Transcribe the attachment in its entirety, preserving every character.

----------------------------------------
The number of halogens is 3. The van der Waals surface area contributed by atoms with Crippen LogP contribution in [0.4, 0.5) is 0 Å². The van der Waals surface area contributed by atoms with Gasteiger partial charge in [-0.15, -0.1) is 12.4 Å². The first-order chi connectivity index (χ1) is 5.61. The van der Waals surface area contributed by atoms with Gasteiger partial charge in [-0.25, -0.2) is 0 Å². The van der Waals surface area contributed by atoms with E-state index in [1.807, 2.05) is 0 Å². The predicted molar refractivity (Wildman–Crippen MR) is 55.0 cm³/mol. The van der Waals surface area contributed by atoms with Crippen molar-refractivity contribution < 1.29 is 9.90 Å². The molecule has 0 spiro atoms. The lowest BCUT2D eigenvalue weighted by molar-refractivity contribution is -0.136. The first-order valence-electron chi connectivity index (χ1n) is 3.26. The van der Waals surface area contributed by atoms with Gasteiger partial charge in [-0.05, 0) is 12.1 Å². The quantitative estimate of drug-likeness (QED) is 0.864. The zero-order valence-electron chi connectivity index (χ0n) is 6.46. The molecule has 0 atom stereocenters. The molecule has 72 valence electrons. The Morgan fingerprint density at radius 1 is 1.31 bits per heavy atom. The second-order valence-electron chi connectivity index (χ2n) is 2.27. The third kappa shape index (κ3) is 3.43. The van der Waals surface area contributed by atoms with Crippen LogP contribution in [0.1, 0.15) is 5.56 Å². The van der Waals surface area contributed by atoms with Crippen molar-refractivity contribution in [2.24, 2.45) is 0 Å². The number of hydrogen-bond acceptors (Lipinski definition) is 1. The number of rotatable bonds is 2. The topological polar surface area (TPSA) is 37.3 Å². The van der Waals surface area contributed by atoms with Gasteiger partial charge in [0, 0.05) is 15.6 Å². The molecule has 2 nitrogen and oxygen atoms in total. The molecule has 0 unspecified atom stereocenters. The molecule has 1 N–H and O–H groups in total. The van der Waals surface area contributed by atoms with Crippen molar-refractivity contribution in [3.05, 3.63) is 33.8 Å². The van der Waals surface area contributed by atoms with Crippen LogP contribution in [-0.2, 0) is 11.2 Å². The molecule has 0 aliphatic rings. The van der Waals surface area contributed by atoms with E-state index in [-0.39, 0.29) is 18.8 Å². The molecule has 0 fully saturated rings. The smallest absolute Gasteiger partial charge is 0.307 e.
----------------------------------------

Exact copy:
The number of halogens is 3. The van der Waals surface area contributed by atoms with Crippen LogP contribution in [0.4, 0.5) is 0 Å². The van der Waals surface area contributed by atoms with Gasteiger partial charge in [-0.15, -0.1) is 12.4 Å². The first-order chi connectivity index (χ1) is 5.61. The van der Waals surface area contributed by atoms with Gasteiger partial charge in [-0.25, -0.2) is 0 Å². The van der Waals surface area contributed by atoms with E-state index in [1.807, 2.05) is 0 Å². The predicted molar refractivity (Wildman–Crippen MR) is 55.0 cm³/mol. The van der Waals surface area contributed by atoms with Crippen molar-refractivity contribution < 1.29 is 9.90 Å². The molecule has 0 spiro atoms. The lowest BCUT2D eigenvalue weighted by molar-refractivity contribution is -0.136. The first-order valence-electron chi connectivity index (χ1n) is 3.26. The van der Waals surface area contributed by atoms with Gasteiger partial charge in [-0.05, 0) is 12.1 Å². The quantitative estimate of drug-likeness (QED) is 0.864. The zero-order valence-electron chi connectivity index (χ0n) is 6.46. The molecule has 0 atom stereocenters. The molecule has 72 valence electrons. The Morgan fingerprint density at radius 1 is 1.31 bits per heavy atom. The second-order valence-electron chi connectivity index (χ2n) is 2.27. The third kappa shape index (κ3) is 3.43. The van der Waals surface area contributed by atoms with Crippen LogP contribution in [0.1, 0.15) is 5.56 Å². The van der Waals surface area contributed by atoms with Crippen molar-refractivity contribution in [2.24, 2.45) is 0 Å². The number of hydrogen-bond acceptors (Lipinski definition) is 1. The number of rotatable bonds is 2. The topological polar surface area (TPSA) is 37.3 Å². The van der Waals surface area contributed by atoms with Gasteiger partial charge in [0, 0.05) is 15.6 Å². The molecule has 2 nitrogen and oxygen atoms in total. The molecule has 0 unspecified atom stereocenters. The molecule has 1 N–H and O–H groups in total. The van der Waals surface area contributed by atoms with Crippen molar-refractivity contribution in [3.05, 3.63) is 33.8 Å². The van der Waals surface area contributed by atoms with Crippen LogP contribution in [-0.2, 0) is 11.2 Å². The molecule has 0 aliphatic rings. The van der Waals surface area contributed by atoms with E-state index in [-0.39, 0.29) is 18.8 Å². The molecule has 0 fully saturated rings. The smallest absolute Gasteiger partial charge is 0.307 e.